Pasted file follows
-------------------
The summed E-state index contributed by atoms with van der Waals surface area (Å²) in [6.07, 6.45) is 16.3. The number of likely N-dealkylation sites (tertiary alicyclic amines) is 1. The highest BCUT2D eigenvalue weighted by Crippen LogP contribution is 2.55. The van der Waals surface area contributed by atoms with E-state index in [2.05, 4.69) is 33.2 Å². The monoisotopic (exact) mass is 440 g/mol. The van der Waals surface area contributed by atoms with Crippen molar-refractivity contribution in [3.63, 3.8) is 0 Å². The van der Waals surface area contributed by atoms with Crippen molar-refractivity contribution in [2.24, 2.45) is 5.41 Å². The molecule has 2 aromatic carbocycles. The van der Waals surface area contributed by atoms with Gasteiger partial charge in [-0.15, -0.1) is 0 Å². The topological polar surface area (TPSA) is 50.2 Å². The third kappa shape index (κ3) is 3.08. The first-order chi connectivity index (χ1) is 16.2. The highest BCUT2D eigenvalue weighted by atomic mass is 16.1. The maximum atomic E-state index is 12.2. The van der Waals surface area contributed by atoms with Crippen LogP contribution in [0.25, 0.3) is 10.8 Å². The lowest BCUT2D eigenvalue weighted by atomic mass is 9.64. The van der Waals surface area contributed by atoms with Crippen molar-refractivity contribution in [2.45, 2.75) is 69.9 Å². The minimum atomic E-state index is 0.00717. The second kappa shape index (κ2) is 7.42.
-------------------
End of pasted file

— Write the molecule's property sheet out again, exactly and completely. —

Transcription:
The summed E-state index contributed by atoms with van der Waals surface area (Å²) in [6.07, 6.45) is 16.3. The number of likely N-dealkylation sites (tertiary alicyclic amines) is 1. The highest BCUT2D eigenvalue weighted by Crippen LogP contribution is 2.55. The van der Waals surface area contributed by atoms with E-state index in [2.05, 4.69) is 33.2 Å². The monoisotopic (exact) mass is 440 g/mol. The van der Waals surface area contributed by atoms with Crippen molar-refractivity contribution in [3.63, 3.8) is 0 Å². The van der Waals surface area contributed by atoms with Crippen molar-refractivity contribution in [2.24, 2.45) is 5.41 Å². The molecule has 2 aromatic carbocycles. The van der Waals surface area contributed by atoms with Gasteiger partial charge in [-0.15, -0.1) is 0 Å². The topological polar surface area (TPSA) is 50.2 Å². The third kappa shape index (κ3) is 3.08. The first-order chi connectivity index (χ1) is 16.2. The highest BCUT2D eigenvalue weighted by atomic mass is 16.1. The maximum atomic E-state index is 12.2. The van der Waals surface area contributed by atoms with Crippen LogP contribution in [0.25, 0.3) is 10.8 Å². The lowest BCUT2D eigenvalue weighted by atomic mass is 9.64. The van der Waals surface area contributed by atoms with Crippen molar-refractivity contribution in [2.45, 2.75) is 69.9 Å². The minimum atomic E-state index is 0.00717. The second kappa shape index (κ2) is 7.42.